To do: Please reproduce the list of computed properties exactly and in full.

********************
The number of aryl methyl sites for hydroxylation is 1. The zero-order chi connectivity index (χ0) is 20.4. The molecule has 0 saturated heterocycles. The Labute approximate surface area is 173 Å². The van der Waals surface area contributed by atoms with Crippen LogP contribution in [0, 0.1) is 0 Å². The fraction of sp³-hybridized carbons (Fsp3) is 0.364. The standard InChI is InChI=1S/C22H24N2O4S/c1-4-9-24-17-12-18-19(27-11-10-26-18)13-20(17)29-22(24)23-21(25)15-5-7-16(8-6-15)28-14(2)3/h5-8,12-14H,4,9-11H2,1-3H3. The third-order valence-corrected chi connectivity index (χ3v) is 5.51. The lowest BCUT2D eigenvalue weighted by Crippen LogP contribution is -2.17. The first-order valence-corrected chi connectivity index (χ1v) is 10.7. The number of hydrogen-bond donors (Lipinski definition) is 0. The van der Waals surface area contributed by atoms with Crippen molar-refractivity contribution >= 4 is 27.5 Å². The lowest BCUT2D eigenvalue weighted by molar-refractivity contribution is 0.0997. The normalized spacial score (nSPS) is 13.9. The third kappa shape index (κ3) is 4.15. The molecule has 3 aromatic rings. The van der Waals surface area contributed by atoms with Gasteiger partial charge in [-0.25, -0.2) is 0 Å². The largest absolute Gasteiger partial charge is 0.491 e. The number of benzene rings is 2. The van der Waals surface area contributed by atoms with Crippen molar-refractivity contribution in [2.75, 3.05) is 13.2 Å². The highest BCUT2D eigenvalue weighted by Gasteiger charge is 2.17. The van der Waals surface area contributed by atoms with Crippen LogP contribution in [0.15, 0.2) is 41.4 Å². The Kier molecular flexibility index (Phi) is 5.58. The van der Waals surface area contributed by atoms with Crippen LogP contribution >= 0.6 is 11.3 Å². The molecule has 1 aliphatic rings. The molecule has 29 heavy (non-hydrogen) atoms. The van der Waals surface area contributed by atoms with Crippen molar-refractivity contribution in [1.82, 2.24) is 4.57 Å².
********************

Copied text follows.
The number of aryl methyl sites for hydroxylation is 1. The zero-order chi connectivity index (χ0) is 20.4. The molecule has 0 saturated heterocycles. The Labute approximate surface area is 173 Å². The van der Waals surface area contributed by atoms with Crippen LogP contribution in [0, 0.1) is 0 Å². The fraction of sp³-hybridized carbons (Fsp3) is 0.364. The standard InChI is InChI=1S/C22H24N2O4S/c1-4-9-24-17-12-18-19(27-11-10-26-18)13-20(17)29-22(24)23-21(25)15-5-7-16(8-6-15)28-14(2)3/h5-8,12-14H,4,9-11H2,1-3H3. The third-order valence-corrected chi connectivity index (χ3v) is 5.51. The lowest BCUT2D eigenvalue weighted by Crippen LogP contribution is -2.17. The first-order valence-corrected chi connectivity index (χ1v) is 10.7. The number of hydrogen-bond donors (Lipinski definition) is 0. The van der Waals surface area contributed by atoms with Crippen molar-refractivity contribution >= 4 is 27.5 Å². The lowest BCUT2D eigenvalue weighted by molar-refractivity contribution is 0.0997. The normalized spacial score (nSPS) is 13.9. The third kappa shape index (κ3) is 4.15. The molecule has 3 aromatic rings. The van der Waals surface area contributed by atoms with Gasteiger partial charge in [-0.25, -0.2) is 0 Å². The largest absolute Gasteiger partial charge is 0.491 e. The number of benzene rings is 2. The van der Waals surface area contributed by atoms with Crippen molar-refractivity contribution in [2.75, 3.05) is 13.2 Å². The highest BCUT2D eigenvalue weighted by Gasteiger charge is 2.17. The van der Waals surface area contributed by atoms with Crippen LogP contribution in [0.15, 0.2) is 41.4 Å². The Kier molecular flexibility index (Phi) is 5.58. The van der Waals surface area contributed by atoms with Crippen LogP contribution >= 0.6 is 11.3 Å². The molecule has 1 aliphatic rings. The molecule has 29 heavy (non-hydrogen) atoms. The van der Waals surface area contributed by atoms with Crippen molar-refractivity contribution in [1.82, 2.24) is 4.57 Å².